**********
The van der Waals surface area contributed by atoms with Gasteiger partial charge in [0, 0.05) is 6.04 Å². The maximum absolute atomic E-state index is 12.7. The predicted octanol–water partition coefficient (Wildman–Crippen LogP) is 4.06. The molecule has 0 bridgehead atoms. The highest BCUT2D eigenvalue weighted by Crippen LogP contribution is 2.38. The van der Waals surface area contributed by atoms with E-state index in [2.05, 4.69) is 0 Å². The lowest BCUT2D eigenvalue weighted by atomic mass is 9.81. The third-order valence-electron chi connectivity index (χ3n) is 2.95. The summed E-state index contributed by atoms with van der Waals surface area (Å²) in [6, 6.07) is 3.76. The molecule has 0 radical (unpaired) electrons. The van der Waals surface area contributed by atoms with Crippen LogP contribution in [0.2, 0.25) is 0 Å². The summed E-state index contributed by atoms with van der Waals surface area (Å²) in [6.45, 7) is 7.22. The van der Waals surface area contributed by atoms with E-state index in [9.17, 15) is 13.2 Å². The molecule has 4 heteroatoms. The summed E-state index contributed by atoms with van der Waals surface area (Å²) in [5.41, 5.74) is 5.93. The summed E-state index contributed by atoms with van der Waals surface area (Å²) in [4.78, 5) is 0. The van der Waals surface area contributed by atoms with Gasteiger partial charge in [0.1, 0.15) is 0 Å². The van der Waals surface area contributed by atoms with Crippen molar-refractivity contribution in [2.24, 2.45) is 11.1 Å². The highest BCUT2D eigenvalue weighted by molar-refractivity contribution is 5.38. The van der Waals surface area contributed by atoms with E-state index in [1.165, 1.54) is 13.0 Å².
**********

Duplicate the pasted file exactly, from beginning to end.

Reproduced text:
The van der Waals surface area contributed by atoms with Gasteiger partial charge in [0, 0.05) is 6.04 Å². The maximum absolute atomic E-state index is 12.7. The predicted octanol–water partition coefficient (Wildman–Crippen LogP) is 4.06. The molecule has 0 bridgehead atoms. The highest BCUT2D eigenvalue weighted by Crippen LogP contribution is 2.38. The van der Waals surface area contributed by atoms with E-state index in [2.05, 4.69) is 0 Å². The lowest BCUT2D eigenvalue weighted by atomic mass is 9.81. The third-order valence-electron chi connectivity index (χ3n) is 2.95. The summed E-state index contributed by atoms with van der Waals surface area (Å²) in [6, 6.07) is 3.76. The molecule has 0 radical (unpaired) electrons. The van der Waals surface area contributed by atoms with Crippen LogP contribution in [0.2, 0.25) is 0 Å². The summed E-state index contributed by atoms with van der Waals surface area (Å²) in [6.45, 7) is 7.22. The van der Waals surface area contributed by atoms with E-state index in [9.17, 15) is 13.2 Å². The molecule has 4 heteroatoms. The summed E-state index contributed by atoms with van der Waals surface area (Å²) in [5.41, 5.74) is 5.93. The summed E-state index contributed by atoms with van der Waals surface area (Å²) in [4.78, 5) is 0. The van der Waals surface area contributed by atoms with Gasteiger partial charge in [0.1, 0.15) is 0 Å². The van der Waals surface area contributed by atoms with Crippen molar-refractivity contribution in [2.24, 2.45) is 11.1 Å². The highest BCUT2D eigenvalue weighted by molar-refractivity contribution is 5.38. The van der Waals surface area contributed by atoms with E-state index in [1.165, 1.54) is 13.0 Å².